This podcast interview focuses on how to architect a tech-company that delivers sustainable transformative impact to its customers, society and the business at large. My guest is Hugo Spowers, Chief engineer and founder of Riversimple.
Hugo is an Oxford University trained engineer and entrepreneur. His first business was in motorsport, designing and building racing cars and restoring historic racing cars. He left motorsport for environmental reasons and set up OScar Automotive in 2001 (which became Riversimple in 2007) on the basis that a step change in automotive technology is both essential and possible.
Hugo is responsible for all technical aspects of the cars and for the architecture of the business itself. He is considered a thought leader on the Circular Economy. At the Real Innovation Awards in October 2019 hosted by the London Business School, Hugo was awarded the George Bernard Shaw Unreasonable Person Award “for someone who has shown enormous tenacity and stubbornness in pursuing an idea despite the difficulties encountered along the way”.
This inspired me, and hence I invited Hugo to my podcast. We explore what it takes to drive remarkable transformation in a market through technology and how it is possible to design a business that delivers environmental, social as well as financial returns without it being in conflict.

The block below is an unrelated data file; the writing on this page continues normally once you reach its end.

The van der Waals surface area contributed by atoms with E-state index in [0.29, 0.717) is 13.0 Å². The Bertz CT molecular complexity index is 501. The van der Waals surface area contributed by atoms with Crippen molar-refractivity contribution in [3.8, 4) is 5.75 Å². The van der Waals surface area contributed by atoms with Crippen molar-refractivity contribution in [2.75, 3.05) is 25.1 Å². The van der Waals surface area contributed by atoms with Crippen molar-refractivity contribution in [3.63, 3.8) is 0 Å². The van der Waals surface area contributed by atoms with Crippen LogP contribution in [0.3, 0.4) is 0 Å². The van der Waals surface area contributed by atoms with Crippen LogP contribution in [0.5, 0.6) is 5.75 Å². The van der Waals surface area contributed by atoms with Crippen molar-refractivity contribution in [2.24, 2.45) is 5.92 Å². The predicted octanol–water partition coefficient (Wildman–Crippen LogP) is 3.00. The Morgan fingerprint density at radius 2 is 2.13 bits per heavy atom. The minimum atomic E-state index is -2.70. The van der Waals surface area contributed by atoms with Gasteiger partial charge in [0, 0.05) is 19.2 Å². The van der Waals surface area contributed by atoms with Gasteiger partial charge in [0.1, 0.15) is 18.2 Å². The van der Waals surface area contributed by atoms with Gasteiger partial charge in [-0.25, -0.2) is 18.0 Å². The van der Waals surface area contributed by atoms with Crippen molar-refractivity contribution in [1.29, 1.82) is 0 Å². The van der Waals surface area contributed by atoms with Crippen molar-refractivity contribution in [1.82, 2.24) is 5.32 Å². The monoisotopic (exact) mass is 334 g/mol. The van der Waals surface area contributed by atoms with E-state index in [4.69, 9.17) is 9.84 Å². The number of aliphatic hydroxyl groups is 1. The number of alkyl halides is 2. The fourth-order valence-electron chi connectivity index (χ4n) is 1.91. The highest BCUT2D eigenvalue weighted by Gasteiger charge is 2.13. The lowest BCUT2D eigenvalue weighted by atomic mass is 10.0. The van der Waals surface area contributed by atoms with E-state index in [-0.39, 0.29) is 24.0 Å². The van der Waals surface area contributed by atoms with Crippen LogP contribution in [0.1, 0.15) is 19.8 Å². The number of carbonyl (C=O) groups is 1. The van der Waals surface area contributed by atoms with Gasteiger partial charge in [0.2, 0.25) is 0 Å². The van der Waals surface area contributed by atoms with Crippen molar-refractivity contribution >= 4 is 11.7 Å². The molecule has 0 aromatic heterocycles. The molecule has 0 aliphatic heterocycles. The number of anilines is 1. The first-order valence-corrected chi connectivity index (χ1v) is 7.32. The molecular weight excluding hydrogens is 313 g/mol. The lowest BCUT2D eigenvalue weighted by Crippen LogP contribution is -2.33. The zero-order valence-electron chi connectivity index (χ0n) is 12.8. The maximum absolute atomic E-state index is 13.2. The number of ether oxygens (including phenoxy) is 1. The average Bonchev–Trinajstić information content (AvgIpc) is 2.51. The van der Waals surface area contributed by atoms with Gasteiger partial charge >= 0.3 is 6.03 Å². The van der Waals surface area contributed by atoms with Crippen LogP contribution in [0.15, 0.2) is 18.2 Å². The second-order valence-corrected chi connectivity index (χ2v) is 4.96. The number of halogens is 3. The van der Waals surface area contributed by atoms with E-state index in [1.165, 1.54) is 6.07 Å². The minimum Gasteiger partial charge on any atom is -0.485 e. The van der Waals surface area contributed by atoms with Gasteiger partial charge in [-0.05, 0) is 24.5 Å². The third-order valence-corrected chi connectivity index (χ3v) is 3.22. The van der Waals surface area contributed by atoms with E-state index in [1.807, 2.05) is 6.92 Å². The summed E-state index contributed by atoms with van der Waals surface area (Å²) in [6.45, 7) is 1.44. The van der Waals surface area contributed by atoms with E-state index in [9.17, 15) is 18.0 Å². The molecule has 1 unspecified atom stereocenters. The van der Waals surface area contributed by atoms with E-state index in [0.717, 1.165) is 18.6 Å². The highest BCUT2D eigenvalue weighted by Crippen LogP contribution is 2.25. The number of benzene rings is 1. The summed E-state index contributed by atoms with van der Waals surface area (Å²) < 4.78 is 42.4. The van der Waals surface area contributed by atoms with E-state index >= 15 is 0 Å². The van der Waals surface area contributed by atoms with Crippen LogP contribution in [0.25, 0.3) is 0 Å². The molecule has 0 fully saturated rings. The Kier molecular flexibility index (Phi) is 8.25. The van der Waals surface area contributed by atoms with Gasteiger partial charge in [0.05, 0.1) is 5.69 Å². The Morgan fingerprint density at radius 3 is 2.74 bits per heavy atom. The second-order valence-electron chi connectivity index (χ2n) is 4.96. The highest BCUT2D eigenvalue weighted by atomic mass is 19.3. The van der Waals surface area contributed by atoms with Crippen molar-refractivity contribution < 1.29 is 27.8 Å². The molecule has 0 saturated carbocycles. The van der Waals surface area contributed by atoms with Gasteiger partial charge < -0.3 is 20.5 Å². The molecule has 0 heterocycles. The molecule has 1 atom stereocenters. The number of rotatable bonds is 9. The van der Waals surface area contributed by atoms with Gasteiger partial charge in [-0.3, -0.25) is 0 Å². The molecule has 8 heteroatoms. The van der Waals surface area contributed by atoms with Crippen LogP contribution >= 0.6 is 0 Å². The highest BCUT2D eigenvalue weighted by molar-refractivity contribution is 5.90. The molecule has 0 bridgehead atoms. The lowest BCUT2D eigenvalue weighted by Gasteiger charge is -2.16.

Here are some of his quotes:
“I’m interested in the big picture because that’s where I think the real breakthroughs lie.
I set the company up to really make a step change in the environmental impact of personal transport. I assumed that the future for environmentally sustainable cars was better batteries, and that requires big budgets, big labs, basic science, not my sort of field at all. And after about six months, I found out about hydrogen fuel cells. And I realized that the breakthrough is hydrogen fuel cells was not through making better fuel cells. The breakthrough is in building a different sort of car.
The car is designed very much for the business model, we will never sell we had probably the only car company in the world that hopes never to sell a car.”
During this interview, you will learn three things:
- That the only advantage you have as a startup is that clean sheet of paper. So make the most of that clean sheet of paper.
- Why remarkable companies are born by imagining a point far enough in the future, and back-cast their strategy from that point, rather than forecast their strategy from where you are at the moment
- That changing one thing at a time is a catastrophic strategy. Changing everything at once reduces the risks and reduces the barriers.
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